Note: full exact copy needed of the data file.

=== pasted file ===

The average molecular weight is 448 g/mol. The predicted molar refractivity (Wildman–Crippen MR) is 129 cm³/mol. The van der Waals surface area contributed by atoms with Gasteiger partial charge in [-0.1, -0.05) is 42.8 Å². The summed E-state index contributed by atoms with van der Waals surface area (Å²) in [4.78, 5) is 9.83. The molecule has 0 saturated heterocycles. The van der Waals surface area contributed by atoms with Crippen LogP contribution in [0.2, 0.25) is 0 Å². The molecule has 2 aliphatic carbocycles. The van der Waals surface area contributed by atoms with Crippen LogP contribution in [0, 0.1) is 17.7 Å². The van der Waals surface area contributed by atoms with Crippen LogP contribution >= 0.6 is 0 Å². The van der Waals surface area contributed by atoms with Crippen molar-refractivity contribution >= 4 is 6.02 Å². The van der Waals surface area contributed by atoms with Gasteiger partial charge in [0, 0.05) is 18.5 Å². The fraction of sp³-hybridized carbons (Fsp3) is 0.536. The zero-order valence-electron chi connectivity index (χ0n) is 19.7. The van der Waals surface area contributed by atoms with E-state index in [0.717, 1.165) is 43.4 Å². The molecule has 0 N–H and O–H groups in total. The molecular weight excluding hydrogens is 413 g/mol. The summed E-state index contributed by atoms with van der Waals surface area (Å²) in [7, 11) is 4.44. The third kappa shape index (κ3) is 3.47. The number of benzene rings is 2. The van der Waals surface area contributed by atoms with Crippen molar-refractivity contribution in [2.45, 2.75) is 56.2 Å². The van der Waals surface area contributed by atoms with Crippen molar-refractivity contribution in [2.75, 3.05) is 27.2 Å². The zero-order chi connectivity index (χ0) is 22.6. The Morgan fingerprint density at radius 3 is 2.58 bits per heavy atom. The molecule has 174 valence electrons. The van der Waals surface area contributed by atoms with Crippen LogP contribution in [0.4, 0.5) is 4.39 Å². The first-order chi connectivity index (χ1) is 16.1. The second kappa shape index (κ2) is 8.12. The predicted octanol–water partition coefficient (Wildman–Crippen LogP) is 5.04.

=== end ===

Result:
The average molecular weight is 448 g/mol. The predicted molar refractivity (Wildman–Crippen MR) is 129 cm³/mol. The van der Waals surface area contributed by atoms with Gasteiger partial charge in [-0.1, -0.05) is 42.8 Å². The summed E-state index contributed by atoms with van der Waals surface area (Å²) in [4.78, 5) is 9.83. The molecule has 0 saturated heterocycles. The van der Waals surface area contributed by atoms with Crippen LogP contribution in [0.2, 0.25) is 0 Å². The molecule has 2 aliphatic carbocycles. The van der Waals surface area contributed by atoms with Crippen LogP contribution in [0, 0.1) is 17.7 Å². The van der Waals surface area contributed by atoms with Crippen LogP contribution >= 0.6 is 0 Å². The van der Waals surface area contributed by atoms with Crippen molar-refractivity contribution >= 4 is 6.02 Å². The van der Waals surface area contributed by atoms with Gasteiger partial charge in [0, 0.05) is 18.5 Å². The fraction of sp³-hybridized carbons (Fsp3) is 0.536. The zero-order valence-electron chi connectivity index (χ0n) is 19.7. The van der Waals surface area contributed by atoms with E-state index in [0.717, 1.165) is 43.4 Å². The molecule has 0 N–H and O–H groups in total. The molecular weight excluding hydrogens is 413 g/mol. The summed E-state index contributed by atoms with van der Waals surface area (Å²) in [7, 11) is 4.44. The third kappa shape index (κ3) is 3.47. The number of benzene rings is 2. The van der Waals surface area contributed by atoms with Crippen molar-refractivity contribution in [2.45, 2.75) is 56.2 Å². The van der Waals surface area contributed by atoms with Crippen molar-refractivity contribution in [2.75, 3.05) is 27.2 Å². The zero-order chi connectivity index (χ0) is 22.6. The Morgan fingerprint density at radius 3 is 2.58 bits per heavy atom. The molecule has 174 valence electrons. The van der Waals surface area contributed by atoms with Crippen LogP contribution in [0.4, 0.5) is 4.39 Å². The first-order chi connectivity index (χ1) is 16.1. The second kappa shape index (κ2) is 8.12. The predicted octanol–water partition coefficient (Wildman–Crippen LogP) is 5.04.